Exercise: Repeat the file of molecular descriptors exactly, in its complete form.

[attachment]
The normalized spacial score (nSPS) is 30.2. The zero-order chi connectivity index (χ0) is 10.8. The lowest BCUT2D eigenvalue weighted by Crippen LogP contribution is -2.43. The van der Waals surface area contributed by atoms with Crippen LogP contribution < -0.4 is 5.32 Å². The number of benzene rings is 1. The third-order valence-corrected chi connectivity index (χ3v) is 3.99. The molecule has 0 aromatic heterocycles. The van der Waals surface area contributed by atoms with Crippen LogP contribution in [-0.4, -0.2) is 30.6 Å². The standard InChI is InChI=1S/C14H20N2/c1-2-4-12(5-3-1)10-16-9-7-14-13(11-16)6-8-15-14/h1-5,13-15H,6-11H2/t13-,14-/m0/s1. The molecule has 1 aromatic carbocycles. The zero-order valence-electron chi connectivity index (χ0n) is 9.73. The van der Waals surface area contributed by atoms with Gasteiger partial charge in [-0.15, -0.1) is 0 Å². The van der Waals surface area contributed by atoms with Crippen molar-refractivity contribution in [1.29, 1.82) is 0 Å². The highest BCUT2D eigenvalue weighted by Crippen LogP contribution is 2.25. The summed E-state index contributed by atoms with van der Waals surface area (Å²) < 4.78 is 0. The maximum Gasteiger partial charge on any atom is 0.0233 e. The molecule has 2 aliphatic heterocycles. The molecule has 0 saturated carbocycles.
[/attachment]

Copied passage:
The normalized spacial score (nSPS) is 30.2. The zero-order chi connectivity index (χ0) is 10.8. The lowest BCUT2D eigenvalue weighted by Crippen LogP contribution is -2.43. The van der Waals surface area contributed by atoms with Crippen LogP contribution < -0.4 is 5.32 Å². The number of benzene rings is 1. The third-order valence-corrected chi connectivity index (χ3v) is 3.99. The molecule has 0 aromatic heterocycles. The van der Waals surface area contributed by atoms with Crippen LogP contribution in [-0.4, -0.2) is 30.6 Å². The standard InChI is InChI=1S/C14H20N2/c1-2-4-12(5-3-1)10-16-9-7-14-13(11-16)6-8-15-14/h1-5,13-15H,6-11H2/t13-,14-/m0/s1. The molecule has 1 aromatic carbocycles. The zero-order valence-electron chi connectivity index (χ0n) is 9.73. The van der Waals surface area contributed by atoms with Gasteiger partial charge in [-0.15, -0.1) is 0 Å². The van der Waals surface area contributed by atoms with Crippen molar-refractivity contribution in [1.29, 1.82) is 0 Å². The highest BCUT2D eigenvalue weighted by Crippen LogP contribution is 2.25. The summed E-state index contributed by atoms with van der Waals surface area (Å²) < 4.78 is 0. The maximum Gasteiger partial charge on any atom is 0.0233 e. The molecule has 2 aliphatic heterocycles. The molecule has 0 saturated carbocycles.